Not every exhibitor at the Society of Automotive Engineers' 2000 World Congress had BMW's allure, DuPont's booth placement (next to the front door), Lear's popular pick-your-own-interior side show or Delphi's budget.

Some of the largest Tier One suppliers are naturally good at grabbing attention at the auto industry's largest gathering of engineers - just over 49,200 this year.

But there were 1,300 exhibitors in all, and most of them aren't household names. The vast majority are small startups with good ideas but limited marketing dollars, or fairly large companies with a low profile but deserving of attention.

In fact, a big draw for SAE participants is the chance to discover new technology and, in this era of consolidation, perhaps a new partner for an expanded product range. Says Edward Planchon, senior vice president of Valeo North America: "We hope to find several startups at SAE this week with new innovations."

Surely there were more companies worth visiting at the show, but here are some of the unexpected treasures we uncovered below the surface at SAE 2000.

First, Belgian exhaust supplier Bosal Intl. is making serious waves in North America. From plants in Michigan and Mexico, Bosal has new contracts to supply full exhaust systems for the '00 Buick LeSabre and Pontiac Bonneville, '01 Oldsmobile Aurora and the '01 Pontiac Aztec and '02 Buick Rendezvous. Plus, Bosal has had all of General Motors Corp.'s minivan exhaust business since 1996 - its first OE contract in North America.

While Bosal sits in the shadows of the largest exhaust suppliers, Tenneco Automotive and Arvin Industries, Bosal makes much of its inroads with GM at Arvin's expense. Bosal has doubled its manufacturing capacity in Michigan, Georgia and Mexico.

And Bosal has developed its own metallic substrates for catalytic converters. Its modular block substrate, displayed at SAE, is smaller than conventional substrates and is coated with precious metals before being shaped. The process allows for more efficient application of the metals, which are enormously expensive these days.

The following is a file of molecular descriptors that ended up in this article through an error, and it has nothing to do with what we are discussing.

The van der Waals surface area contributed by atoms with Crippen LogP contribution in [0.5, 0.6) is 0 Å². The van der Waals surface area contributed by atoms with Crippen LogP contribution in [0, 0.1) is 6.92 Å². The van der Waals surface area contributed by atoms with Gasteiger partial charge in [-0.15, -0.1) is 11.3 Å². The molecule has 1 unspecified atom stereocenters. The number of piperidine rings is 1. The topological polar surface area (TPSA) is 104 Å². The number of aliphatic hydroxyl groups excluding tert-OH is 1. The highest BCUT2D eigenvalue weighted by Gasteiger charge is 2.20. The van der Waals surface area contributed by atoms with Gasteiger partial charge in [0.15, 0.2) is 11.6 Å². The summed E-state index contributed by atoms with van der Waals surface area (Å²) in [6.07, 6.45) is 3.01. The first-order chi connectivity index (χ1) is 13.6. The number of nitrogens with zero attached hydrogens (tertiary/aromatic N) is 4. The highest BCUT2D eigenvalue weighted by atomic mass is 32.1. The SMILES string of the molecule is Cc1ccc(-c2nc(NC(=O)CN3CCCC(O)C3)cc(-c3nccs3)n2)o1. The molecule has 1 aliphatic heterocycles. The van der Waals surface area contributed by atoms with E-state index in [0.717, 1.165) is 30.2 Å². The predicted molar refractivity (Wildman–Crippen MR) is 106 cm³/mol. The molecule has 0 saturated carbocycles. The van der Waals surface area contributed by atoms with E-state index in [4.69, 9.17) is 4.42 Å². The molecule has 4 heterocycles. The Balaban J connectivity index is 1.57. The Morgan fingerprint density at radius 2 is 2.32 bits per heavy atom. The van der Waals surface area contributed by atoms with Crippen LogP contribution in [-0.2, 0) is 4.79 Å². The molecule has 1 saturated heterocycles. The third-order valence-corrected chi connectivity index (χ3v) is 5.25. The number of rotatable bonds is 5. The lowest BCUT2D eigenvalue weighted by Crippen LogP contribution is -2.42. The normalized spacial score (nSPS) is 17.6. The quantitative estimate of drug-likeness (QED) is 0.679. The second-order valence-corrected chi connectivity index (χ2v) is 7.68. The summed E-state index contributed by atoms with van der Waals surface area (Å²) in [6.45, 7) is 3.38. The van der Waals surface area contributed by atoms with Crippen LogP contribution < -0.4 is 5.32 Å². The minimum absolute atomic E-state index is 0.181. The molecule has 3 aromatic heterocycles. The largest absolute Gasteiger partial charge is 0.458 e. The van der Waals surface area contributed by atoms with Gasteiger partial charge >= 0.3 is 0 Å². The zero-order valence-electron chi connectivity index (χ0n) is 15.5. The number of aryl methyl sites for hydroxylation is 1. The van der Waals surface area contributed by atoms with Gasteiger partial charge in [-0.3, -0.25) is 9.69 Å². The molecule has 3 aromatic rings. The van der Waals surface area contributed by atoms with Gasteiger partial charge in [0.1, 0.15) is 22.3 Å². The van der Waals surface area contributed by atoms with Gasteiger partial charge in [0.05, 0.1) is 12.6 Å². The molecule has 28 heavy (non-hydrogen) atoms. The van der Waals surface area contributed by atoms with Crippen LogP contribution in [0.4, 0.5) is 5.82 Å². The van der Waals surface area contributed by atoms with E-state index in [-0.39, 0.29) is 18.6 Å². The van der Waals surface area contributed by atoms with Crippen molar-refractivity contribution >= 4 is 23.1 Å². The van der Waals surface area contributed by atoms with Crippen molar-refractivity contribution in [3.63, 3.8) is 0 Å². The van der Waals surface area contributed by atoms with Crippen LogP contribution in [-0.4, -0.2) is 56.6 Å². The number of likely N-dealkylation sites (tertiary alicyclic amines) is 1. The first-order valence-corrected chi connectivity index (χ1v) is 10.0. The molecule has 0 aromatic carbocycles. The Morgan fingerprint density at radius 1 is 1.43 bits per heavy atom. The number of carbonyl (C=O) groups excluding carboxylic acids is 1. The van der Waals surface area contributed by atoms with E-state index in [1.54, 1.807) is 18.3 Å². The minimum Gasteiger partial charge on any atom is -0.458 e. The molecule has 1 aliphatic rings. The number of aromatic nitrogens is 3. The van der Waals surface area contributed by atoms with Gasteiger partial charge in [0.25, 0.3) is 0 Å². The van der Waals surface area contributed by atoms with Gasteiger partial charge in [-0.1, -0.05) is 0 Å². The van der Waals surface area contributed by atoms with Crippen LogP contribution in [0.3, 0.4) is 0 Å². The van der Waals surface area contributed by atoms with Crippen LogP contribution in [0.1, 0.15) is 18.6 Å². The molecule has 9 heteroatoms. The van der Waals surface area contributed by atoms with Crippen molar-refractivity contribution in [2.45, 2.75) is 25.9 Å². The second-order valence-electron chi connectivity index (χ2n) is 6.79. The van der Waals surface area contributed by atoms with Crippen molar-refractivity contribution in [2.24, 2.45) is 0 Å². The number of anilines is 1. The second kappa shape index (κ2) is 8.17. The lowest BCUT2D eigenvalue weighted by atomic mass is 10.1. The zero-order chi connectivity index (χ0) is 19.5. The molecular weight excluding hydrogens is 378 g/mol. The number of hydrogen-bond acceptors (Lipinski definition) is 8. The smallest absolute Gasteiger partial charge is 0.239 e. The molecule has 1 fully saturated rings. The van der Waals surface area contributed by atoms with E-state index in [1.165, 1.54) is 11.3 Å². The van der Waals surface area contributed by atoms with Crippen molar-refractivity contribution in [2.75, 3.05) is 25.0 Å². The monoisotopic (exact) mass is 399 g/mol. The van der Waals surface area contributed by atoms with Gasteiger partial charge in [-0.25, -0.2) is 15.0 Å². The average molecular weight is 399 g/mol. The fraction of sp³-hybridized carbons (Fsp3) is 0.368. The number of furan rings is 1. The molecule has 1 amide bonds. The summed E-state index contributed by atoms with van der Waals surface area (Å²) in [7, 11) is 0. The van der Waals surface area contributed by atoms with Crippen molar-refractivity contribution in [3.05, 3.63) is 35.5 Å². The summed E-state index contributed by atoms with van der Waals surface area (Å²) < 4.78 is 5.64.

Bosal's ManiCat dual-wall exhaust manifold uses strategic heat management to reduce corrosion and improve effectiveness for transverse-mounted V-6s. Watch for it on a European sport/luxury car in '02.

And if you were looking closely at several concept cars at this year's North American International Auto Show in Detroit, there was a name that kept popping up: Brembo.

The Italian brake-components maker that made its name on Ferraris and in Formula One race cars was featured on new offerings from Jaguar, Mercedes-Benz and, believe it or not, Oldsmobile.

At SAE, Brembo reveals an unusual strategy: with such a stellar brand image, it wants to be perceived as more of a commodity producer. A specialist in low-volume, high-performance systems (such as the new Ford Mustang Cobra R), Brembo now wants to be on high-volume North American platforms.

After all, Brembo makes more than 23 million brake rotors annually, for everything from motorcycles to over-the-road rigs. One executive suggests Brembo could handle rotors for the high-volume DaimlerChrysler Corp. minivan.

Brembo currently makes brake rotors in a Mexican joint venture with Sanluis Rassini. By 2004 or '05, the company plans to have its own brake caliper manufacturing site in North America as well.